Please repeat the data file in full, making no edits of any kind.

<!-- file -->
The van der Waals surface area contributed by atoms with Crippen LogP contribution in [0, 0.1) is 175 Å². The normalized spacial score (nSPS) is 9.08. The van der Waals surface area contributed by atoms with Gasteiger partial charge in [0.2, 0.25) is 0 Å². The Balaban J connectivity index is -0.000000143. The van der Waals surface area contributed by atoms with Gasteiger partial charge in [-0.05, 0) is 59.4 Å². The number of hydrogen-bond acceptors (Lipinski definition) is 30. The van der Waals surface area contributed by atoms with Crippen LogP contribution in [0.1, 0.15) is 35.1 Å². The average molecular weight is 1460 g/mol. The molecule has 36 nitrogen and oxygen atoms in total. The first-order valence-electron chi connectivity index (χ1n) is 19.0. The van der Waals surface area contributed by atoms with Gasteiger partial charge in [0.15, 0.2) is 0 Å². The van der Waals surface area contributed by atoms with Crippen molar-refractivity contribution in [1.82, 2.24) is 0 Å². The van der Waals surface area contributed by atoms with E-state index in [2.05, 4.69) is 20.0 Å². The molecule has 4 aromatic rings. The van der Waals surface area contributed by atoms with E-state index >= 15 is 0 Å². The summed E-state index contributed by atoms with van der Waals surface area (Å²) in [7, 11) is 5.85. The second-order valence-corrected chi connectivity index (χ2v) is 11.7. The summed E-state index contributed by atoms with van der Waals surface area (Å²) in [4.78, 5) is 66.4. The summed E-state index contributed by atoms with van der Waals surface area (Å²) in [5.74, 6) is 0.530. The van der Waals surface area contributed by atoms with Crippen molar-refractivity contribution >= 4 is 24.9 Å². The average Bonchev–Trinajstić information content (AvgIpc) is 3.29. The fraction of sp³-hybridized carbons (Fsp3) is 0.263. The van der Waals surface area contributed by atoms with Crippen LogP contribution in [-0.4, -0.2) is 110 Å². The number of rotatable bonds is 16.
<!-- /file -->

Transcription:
The van der Waals surface area contributed by atoms with Crippen LogP contribution in [0, 0.1) is 175 Å². The normalized spacial score (nSPS) is 9.08. The van der Waals surface area contributed by atoms with Gasteiger partial charge in [0.2, 0.25) is 0 Å². The Balaban J connectivity index is -0.000000143. The van der Waals surface area contributed by atoms with Gasteiger partial charge in [-0.05, 0) is 59.4 Å². The number of hydrogen-bond acceptors (Lipinski definition) is 30. The van der Waals surface area contributed by atoms with Crippen LogP contribution in [0.1, 0.15) is 35.1 Å². The average molecular weight is 1460 g/mol. The molecule has 36 nitrogen and oxygen atoms in total. The first-order valence-electron chi connectivity index (χ1n) is 19.0. The van der Waals surface area contributed by atoms with Gasteiger partial charge in [0.15, 0.2) is 0 Å². The van der Waals surface area contributed by atoms with Crippen molar-refractivity contribution in [1.82, 2.24) is 0 Å². The van der Waals surface area contributed by atoms with E-state index in [2.05, 4.69) is 20.0 Å². The molecule has 4 aromatic rings. The van der Waals surface area contributed by atoms with E-state index >= 15 is 0 Å². The summed E-state index contributed by atoms with van der Waals surface area (Å²) in [7, 11) is 5.85. The second-order valence-corrected chi connectivity index (χ2v) is 11.7. The summed E-state index contributed by atoms with van der Waals surface area (Å²) in [4.78, 5) is 66.4. The summed E-state index contributed by atoms with van der Waals surface area (Å²) in [5.74, 6) is 0.530. The van der Waals surface area contributed by atoms with Crippen molar-refractivity contribution >= 4 is 24.9 Å². The average Bonchev–Trinajstić information content (AvgIpc) is 3.29. The fraction of sp³-hybridized carbons (Fsp3) is 0.263. The van der Waals surface area contributed by atoms with Crippen LogP contribution in [-0.4, -0.2) is 110 Å². The number of rotatable bonds is 16.